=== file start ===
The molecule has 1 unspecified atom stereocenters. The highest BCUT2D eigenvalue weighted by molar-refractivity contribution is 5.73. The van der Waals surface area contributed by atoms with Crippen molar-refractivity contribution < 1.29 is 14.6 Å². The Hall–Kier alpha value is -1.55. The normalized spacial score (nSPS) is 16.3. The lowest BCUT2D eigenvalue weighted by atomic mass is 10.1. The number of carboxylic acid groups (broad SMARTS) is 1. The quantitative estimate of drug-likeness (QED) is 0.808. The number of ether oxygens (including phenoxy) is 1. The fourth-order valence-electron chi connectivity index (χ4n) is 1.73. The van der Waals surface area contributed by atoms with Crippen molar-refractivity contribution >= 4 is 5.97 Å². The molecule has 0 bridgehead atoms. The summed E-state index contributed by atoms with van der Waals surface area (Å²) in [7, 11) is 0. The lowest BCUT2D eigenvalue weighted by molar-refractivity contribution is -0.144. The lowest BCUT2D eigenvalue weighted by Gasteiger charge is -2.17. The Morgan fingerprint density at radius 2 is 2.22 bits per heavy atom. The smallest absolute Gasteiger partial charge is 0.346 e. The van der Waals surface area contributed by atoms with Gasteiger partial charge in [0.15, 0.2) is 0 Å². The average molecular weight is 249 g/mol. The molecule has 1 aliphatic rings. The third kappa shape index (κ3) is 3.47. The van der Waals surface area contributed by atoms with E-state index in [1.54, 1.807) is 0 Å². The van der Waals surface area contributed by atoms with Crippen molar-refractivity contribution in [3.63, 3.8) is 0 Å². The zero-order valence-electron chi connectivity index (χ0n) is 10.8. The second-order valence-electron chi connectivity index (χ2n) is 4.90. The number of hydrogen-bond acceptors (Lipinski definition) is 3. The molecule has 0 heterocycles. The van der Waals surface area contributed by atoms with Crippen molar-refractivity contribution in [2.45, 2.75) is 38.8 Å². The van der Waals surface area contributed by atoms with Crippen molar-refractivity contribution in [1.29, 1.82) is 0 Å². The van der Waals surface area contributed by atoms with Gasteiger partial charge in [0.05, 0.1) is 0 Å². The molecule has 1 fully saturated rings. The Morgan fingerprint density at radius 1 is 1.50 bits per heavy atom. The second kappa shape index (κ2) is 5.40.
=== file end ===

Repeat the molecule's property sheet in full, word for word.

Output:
The molecule has 1 unspecified atom stereocenters. The highest BCUT2D eigenvalue weighted by molar-refractivity contribution is 5.73. The van der Waals surface area contributed by atoms with Crippen molar-refractivity contribution < 1.29 is 14.6 Å². The Hall–Kier alpha value is -1.55. The normalized spacial score (nSPS) is 16.3. The lowest BCUT2D eigenvalue weighted by atomic mass is 10.1. The number of carboxylic acid groups (broad SMARTS) is 1. The quantitative estimate of drug-likeness (QED) is 0.808. The number of ether oxygens (including phenoxy) is 1. The fourth-order valence-electron chi connectivity index (χ4n) is 1.73. The van der Waals surface area contributed by atoms with Crippen molar-refractivity contribution >= 4 is 5.97 Å². The molecule has 0 bridgehead atoms. The summed E-state index contributed by atoms with van der Waals surface area (Å²) in [7, 11) is 0. The lowest BCUT2D eigenvalue weighted by molar-refractivity contribution is -0.144. The lowest BCUT2D eigenvalue weighted by Gasteiger charge is -2.17. The Morgan fingerprint density at radius 2 is 2.22 bits per heavy atom. The smallest absolute Gasteiger partial charge is 0.346 e. The van der Waals surface area contributed by atoms with Gasteiger partial charge in [0.15, 0.2) is 0 Å². The average molecular weight is 249 g/mol. The molecule has 1 aliphatic rings. The third kappa shape index (κ3) is 3.47. The van der Waals surface area contributed by atoms with E-state index in [1.54, 1.807) is 0 Å². The van der Waals surface area contributed by atoms with Crippen molar-refractivity contribution in [3.63, 3.8) is 0 Å². The zero-order valence-electron chi connectivity index (χ0n) is 10.8. The second-order valence-electron chi connectivity index (χ2n) is 4.90. The number of hydrogen-bond acceptors (Lipinski definition) is 3. The molecule has 0 heterocycles. The van der Waals surface area contributed by atoms with Crippen molar-refractivity contribution in [2.45, 2.75) is 38.8 Å². The van der Waals surface area contributed by atoms with Crippen molar-refractivity contribution in [1.29, 1.82) is 0 Å². The van der Waals surface area contributed by atoms with Gasteiger partial charge in [0.05, 0.1) is 0 Å². The molecule has 1 fully saturated rings. The Morgan fingerprint density at radius 1 is 1.50 bits per heavy atom. The second kappa shape index (κ2) is 5.40.